Compounding the problem is the effect that light, oxygen, and improper temperatures and humidity— all concerns during transport and storage—have on vitamin content.
Water-soluble vitamins such as vitamins B and C degrade when exposed to air and light.  Light also deteriorates the fat-soluble vitamins A, D, E, and K. 
In an article detailing how temperature and relative humidity affect the texture, nutrition, aroma and flavor of temperate fruits and vegetables,  Dr. Robert E. Paull, researcher in the Department of Tropical Plant and Soil Sciences at the University of Hawaiʻi at Mānoa, said that one size does not fit all when it comes to produce storage.
“The distribution chain rarely has the facilities to store each commodity under ideal conditions and requires handlers to make compromises as to the choice of temperature and relative humidity,” he wrote. “These choices can lead to physiological stress and loss of shelf life and quality.”
The result is that supermarket produce—already less nutritious because of its variety and harvest schedule—is further degraded during transportation and storage.
Widespread pesticide use and the rise of GMOs are additional factors that reduce the nutritional value of supermarket produce, Wildcraft said.
And organic produce, she added, is not that much better.
Even though it helps you avoid the question marks of GMOs and pesticides, the organic fruits and vegetables found in your local chain supermarket are still likely to be high-yield, fast-growing cultivars that are harvested early and shipped far.
“Organic standards have deteriorated so much,” Wildcraft said. “Buying organic food is a step in the right direction, but it’s not a total solution. Unfortunately, it’s not really possible anymore to be healthy eating only from the grocery store.”
To overcome the vitamin and mineral deficiencies brought about by low-nutrition, high-yield fruit and vegetable cultivars; early harvesting; and relatively long transport and storage times, some people visit local farms and produce stands, or join Community Supported Agriculture (CSA) programs.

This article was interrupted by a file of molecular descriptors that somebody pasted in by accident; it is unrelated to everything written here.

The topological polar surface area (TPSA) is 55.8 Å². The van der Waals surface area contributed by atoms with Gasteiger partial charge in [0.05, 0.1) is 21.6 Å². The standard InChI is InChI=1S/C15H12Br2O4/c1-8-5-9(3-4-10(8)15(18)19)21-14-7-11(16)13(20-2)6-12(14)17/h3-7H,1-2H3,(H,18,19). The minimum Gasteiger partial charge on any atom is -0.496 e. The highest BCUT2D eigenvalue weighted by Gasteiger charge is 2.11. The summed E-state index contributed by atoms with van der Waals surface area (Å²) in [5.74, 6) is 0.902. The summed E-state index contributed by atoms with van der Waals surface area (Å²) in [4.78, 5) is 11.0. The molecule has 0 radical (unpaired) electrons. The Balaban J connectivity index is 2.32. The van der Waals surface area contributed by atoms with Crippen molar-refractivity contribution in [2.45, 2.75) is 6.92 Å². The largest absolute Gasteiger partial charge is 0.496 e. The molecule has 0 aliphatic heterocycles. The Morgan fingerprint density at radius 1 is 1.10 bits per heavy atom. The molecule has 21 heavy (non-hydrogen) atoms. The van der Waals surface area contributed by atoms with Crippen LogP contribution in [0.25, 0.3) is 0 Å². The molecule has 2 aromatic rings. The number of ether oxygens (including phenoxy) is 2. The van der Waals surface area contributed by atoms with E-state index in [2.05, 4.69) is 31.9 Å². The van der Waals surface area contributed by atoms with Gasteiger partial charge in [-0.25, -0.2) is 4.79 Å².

Others, like Wildcraft, have chosen to further secure their food supply by growing some or all of their own fruits, vegetables, and livestock.
Lots of others.
Wildcraft’s video series on backyard food production, which she initially struggled to sell, took off and is currently being used by more than 500,000 individuals and organizations worldwide. Her online community of people who grow their own food and medicine has more than 150,000 members.
And, as interest in personal food production grows, the movement’s positive impact on the environment keeps pace.
More than just a path to food security and optimum nutrition, Wildcraft said, personal food production also helps solve two of our society’s major food paradoxes—the facts that, even though 795 million people worldwide are undernourished, one-third of agricultural cereal crops are used for fuel and 1.3 billion tons of edible food is wasted each year.
When a person or community grow their own produce and raise their own livestock, they not only help eliminate food waste since “any excesses or scraps are turned into compost or local animal feed,” but also they use up to 95 percent less fuel than large-scale commercial operations.
“Really, it’s common sense,” she said. “If I buy a head of lettuce from the grocery store, it might have traveled 1,500 miles and been refrigerated the whole time. That uses a lot of fuel. But if I walk outside and grab some lettuce out of my garden, the only fuel involved might be what was used in buying that packet of seeds. And if I grow my lettuce from seeds I’ve saved from a previous crop, the environmental impact will be even less.”
Backyard food production further improves the health of both the public and the planet by helping people gain inexpensive access to fully nutritious foods and reconnect with time-tested, sustainable food production methods.
“Humanity has engaged in this big experiment with centralized food, and we now know that it just doesn’t work,” she said. “Commercial agriculture has been destroying the mineral wealth of the planet, and I want to help stop that destruction. Ultimately, I believe, the solution is homegrown food on every table.”
She added that she still thinks of herself as a real estate investor—but this time, she is investing in land across the entire globe.
“I used to define ‘riches’ in dollars and cents,” she said. “Now I know that producing your own food and medicine—and the way it improves your health and that of the Earth—is its own form of prosperity. I’ve come to realize that all true wealth comes from the ground.”See other Finalists